Kelly Brown discusses the details of her winning Market Street poster at the Art and Design Building on the Mississippi University for Women campus in Columbus Friday. Photo by: Deanna Robinson/Dispatch Staff
January 20, 2018 10:01:03 PM
Kelly Brown did not expect to be there Friday, when the winning entry for the 2018 Market Street Festival artwork was announced at the Art and Design Building on the campus of Mississippi University for Women.
In fact, for a fleeting moment a month ago, she didn't expect to "be" at all.
Brown, a senior graphic design major from Louisville, was selected as the winner of this year's art contest, chosen from among 12 entries from MUW art professor Robert Gibson's advanced art and design class.
But in one brief and frightening moment in December, the very day the entrants were supposed to present their artwork to the panel of judges who would select the winner, Brown's attention was diverted to something far more serious.
"I was running late for school that day and as I came around the bend of the road by Harvey's (on Main Street), my car hit some water and started hydroplaning," Brown recalled. "I hit the curb and wound up flipping my car. Two great guys pulled me out of the back window. The next thing I knew I was in the hospital.
"I had never been in a car crash before," she added. "It was terrifying."
Aside from some bumps and bruises, Brown wasn't injured, but was kept in the hospital for observation for several hours.
It was only then she thought of her presentation.
"I called Dr. Gibson and told him what had happened and that I wouldn't be able to submit my entry," she said. "He told me he would submit it for me, but really, I thought I didn't have a chance to win because I couldn't make my presentation."
Gibson, whose class has been used as the source of the Market Street artwork competition for 10 years, said Brown's inability to present her work to the panel of judges chosen to select the winning entry put her at a distinct disadvantage.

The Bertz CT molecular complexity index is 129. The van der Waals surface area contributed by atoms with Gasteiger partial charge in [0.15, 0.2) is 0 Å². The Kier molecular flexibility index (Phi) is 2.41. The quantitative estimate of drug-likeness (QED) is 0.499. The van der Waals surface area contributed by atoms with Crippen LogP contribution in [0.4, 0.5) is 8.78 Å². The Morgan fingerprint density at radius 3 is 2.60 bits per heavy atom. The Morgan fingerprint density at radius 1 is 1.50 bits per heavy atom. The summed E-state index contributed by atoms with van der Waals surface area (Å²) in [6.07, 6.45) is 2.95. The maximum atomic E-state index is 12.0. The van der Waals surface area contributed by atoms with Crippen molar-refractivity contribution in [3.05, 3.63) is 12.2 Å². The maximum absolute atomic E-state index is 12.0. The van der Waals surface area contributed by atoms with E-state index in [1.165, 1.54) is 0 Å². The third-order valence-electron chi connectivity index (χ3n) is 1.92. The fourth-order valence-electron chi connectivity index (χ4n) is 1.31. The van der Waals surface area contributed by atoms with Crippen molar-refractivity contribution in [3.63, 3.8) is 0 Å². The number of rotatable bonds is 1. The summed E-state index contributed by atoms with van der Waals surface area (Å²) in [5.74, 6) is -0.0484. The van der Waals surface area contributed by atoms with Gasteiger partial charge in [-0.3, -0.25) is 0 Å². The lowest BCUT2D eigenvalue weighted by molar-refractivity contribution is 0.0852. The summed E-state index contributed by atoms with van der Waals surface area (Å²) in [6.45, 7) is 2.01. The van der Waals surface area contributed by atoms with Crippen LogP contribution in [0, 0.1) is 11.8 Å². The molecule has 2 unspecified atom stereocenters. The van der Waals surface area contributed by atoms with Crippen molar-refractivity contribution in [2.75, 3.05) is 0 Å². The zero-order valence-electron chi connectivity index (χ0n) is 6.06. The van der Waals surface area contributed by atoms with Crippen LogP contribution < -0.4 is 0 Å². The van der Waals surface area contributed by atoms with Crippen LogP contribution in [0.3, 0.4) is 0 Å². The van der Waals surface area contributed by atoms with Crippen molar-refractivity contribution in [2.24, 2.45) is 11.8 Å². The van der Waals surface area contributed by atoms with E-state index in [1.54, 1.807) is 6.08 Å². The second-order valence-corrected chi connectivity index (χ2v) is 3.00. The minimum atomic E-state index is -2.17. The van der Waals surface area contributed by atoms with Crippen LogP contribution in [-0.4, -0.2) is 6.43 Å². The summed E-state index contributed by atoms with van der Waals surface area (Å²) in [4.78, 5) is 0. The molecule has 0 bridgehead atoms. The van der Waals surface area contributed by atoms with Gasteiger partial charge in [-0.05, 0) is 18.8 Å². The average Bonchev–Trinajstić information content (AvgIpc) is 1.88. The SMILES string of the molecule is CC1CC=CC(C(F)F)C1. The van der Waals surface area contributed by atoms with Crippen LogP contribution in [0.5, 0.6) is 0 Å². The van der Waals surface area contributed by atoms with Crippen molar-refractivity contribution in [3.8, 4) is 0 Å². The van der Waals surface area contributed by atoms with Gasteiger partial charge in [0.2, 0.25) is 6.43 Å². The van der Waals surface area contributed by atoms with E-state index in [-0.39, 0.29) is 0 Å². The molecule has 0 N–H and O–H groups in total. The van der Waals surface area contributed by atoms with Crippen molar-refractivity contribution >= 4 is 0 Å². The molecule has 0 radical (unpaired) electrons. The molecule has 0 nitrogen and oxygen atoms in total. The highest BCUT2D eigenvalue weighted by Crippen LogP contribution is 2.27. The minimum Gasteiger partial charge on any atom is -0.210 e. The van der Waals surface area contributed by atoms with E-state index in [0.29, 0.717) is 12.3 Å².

"The presentation is really a big part of it," he said. "It gives the student a chance to tell the judges what they were thinking ... and explain their artwork. Kelly couldn't do that."
Brown was surprised to learn that her work had made the final five anyway, but figured that was about as much success as she could hope for.
"When they told me I won, I was really surprised," she said. "I didn't believe I had any chance to win. I was just happy to be in the final five."
Market Street Director Barbara Bigelow said Brown's winning entry captured the variety of attractions the Market Street Festival has to offer.
"There's so much going on at the festival and Kelly's work shows that in a fun way," Bigelow said,
The winning entry shows those elements -- a painter's brush representing the festival's arts and crafts offerings, a knife and fork representing the festival's food, a guitar representing the musical entertainment and a corn-dog with mustard signifying the festival's "fair" atmosphere -- wrapped loosely in a banner with bearing the Market Street Festival name and dates (May 4-5).
"I got the idea when I was in my fiance's kitchen," Brown said. "He had some cooking utensils in a jar. So I kind of used that as my inspiration."
Brown's winning artwork will be displayed on all Market Street marketing material -- posters, billboards, advertisings -- as well as t-shirts and other souvenirs.
In addition to the exposure for her artwork and a nice embellishment on her resume when she graduates in December, Brown also received a $300 check.
"I'm using it for my wedding," she said.
Slim Smith is a columnist and feature writer for The Dispatch. His email address is [email protected]
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